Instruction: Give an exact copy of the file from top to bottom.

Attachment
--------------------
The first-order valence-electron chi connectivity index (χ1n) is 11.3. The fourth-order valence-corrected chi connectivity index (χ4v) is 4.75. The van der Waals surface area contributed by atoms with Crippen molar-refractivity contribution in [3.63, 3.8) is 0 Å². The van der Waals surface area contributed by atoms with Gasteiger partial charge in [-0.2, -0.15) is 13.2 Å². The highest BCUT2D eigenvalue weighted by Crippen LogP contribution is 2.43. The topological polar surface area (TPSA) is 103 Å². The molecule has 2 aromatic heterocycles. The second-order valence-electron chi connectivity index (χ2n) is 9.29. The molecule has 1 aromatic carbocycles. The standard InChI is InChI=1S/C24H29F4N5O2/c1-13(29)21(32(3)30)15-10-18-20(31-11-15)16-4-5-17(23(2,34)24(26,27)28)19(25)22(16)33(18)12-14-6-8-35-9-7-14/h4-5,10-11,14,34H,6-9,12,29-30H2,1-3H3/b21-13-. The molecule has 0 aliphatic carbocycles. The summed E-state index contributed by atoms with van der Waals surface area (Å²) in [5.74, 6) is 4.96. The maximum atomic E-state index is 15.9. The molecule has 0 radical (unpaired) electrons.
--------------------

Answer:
The first-order valence-electron chi connectivity index (χ1n) is 11.3. The fourth-order valence-corrected chi connectivity index (χ4v) is 4.75. The van der Waals surface area contributed by atoms with Crippen molar-refractivity contribution in [3.63, 3.8) is 0 Å². The van der Waals surface area contributed by atoms with Gasteiger partial charge in [-0.2, -0.15) is 13.2 Å². The highest BCUT2D eigenvalue weighted by Crippen LogP contribution is 2.43. The topological polar surface area (TPSA) is 103 Å². The molecule has 2 aromatic heterocycles. The second-order valence-electron chi connectivity index (χ2n) is 9.29. The molecule has 1 aromatic carbocycles. The standard InChI is InChI=1S/C24H29F4N5O2/c1-13(29)21(32(3)30)15-10-18-20(31-11-15)16-4-5-17(23(2,34)24(26,27)28)19(25)22(16)33(18)12-14-6-8-35-9-7-14/h4-5,10-11,14,34H,6-9,12,29-30H2,1-3H3/b21-13-. The molecule has 0 aliphatic carbocycles. The summed E-state index contributed by atoms with van der Waals surface area (Å²) in [5.74, 6) is 4.96. The maximum atomic E-state index is 15.9. The molecule has 0 radical (unpaired) electrons.